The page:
# [FOM] Question of the Day: What is a Logic?

Arnon Avron aa at tau.ac.il
Wed Oct 11 18:11:50 EDT 2006

```On Sun, Oct 08, 2006 at 09:34:26PM +0200, Andrej Bauer wrote:
> Dear Arnon,
>
> why do you say that classical logic is the metalogic of
> intuitionistic  logic?

Dear Andrej,

I shall  answer this shortly, but I prefer not to start now a
debate on this: I am sure that declared intuitionists (*personally* I
dont believe that there are real intuitionists, even if
some people truly believe they are) are doing their best
to use only proof methods that are intutionistically acceptable,
but others gladly use purely classical methods in meta investigations
on intuitionism. As an example: in Takeuti's book on Proof theory
(as well as in Fitting's book on modal and intuitionist logics)
there is (if I remember correctly - I dont have the books at present)
a semantic proof of the admissibility of the cut rule
in a multiple-conclusioned Gentzen-type system for intuitionistic
logic via a proof of the completeness of the cut-free part of
that system for the Kripke semantics. As far as I remember (or can
reconstruct now  in my head) these proofs are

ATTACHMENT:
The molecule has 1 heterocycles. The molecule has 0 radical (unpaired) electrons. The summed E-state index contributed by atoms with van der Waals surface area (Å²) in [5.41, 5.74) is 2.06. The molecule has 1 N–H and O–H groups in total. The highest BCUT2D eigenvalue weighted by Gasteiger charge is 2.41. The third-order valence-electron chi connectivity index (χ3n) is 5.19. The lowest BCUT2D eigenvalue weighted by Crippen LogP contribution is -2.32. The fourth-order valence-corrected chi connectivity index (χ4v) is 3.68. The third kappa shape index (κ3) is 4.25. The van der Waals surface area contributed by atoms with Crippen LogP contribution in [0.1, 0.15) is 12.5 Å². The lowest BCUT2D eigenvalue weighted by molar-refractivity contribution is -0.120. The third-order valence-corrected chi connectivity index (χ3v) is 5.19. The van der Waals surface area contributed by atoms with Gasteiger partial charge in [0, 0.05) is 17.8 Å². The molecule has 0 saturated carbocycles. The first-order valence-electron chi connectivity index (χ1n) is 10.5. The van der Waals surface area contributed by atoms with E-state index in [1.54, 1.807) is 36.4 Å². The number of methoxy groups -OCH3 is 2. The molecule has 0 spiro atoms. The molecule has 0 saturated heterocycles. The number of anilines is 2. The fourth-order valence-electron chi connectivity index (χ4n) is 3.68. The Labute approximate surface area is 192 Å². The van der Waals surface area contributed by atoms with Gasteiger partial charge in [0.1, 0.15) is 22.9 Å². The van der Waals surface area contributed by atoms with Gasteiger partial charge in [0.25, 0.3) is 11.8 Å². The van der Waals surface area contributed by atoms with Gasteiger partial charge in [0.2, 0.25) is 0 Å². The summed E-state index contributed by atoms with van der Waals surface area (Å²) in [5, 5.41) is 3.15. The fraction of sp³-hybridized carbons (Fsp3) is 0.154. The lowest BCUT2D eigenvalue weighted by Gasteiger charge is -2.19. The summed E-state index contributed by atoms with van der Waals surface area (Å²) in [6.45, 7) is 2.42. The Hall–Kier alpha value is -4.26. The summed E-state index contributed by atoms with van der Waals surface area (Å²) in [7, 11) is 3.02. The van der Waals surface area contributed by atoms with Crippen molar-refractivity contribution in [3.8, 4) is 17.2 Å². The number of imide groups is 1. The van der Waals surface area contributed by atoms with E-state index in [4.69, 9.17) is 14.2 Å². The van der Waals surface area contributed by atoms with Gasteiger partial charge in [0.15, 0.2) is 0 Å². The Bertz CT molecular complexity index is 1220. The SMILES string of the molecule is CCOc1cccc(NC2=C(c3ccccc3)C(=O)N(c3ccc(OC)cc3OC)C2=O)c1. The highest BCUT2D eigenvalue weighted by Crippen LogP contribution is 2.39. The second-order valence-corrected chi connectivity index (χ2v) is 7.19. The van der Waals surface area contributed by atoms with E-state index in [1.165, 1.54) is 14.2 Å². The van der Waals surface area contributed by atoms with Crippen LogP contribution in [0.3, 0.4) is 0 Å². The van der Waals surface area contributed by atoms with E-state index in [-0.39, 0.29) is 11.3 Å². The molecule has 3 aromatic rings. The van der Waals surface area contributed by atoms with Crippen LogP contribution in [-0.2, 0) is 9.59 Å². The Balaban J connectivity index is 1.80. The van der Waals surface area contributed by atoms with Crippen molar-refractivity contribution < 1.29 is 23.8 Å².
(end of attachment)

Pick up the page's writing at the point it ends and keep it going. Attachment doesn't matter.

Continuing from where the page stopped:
not intutionistically acceptable. Perhaps they can be turned into
ones, but I am sure that most readers are happy with the results
without bothering to check whether the proofs can so be made
or not (oops, I am not allowed to say "whether ... or not").

If I go deeper, I think (and you will disagree), that while
investigating intuitionist logic all of us (or at least most of us)
assume/believe that given a formal theory T, every sentence
in its language is either provable in T using LJ or not,
and that given a world w in an intuitionist Kripke frame for
a language L, every sentence of L is either forced in w or not.
The way I see it, Kripke semantics is a classical semantics for
intuitionist logic.

Arnon Avron

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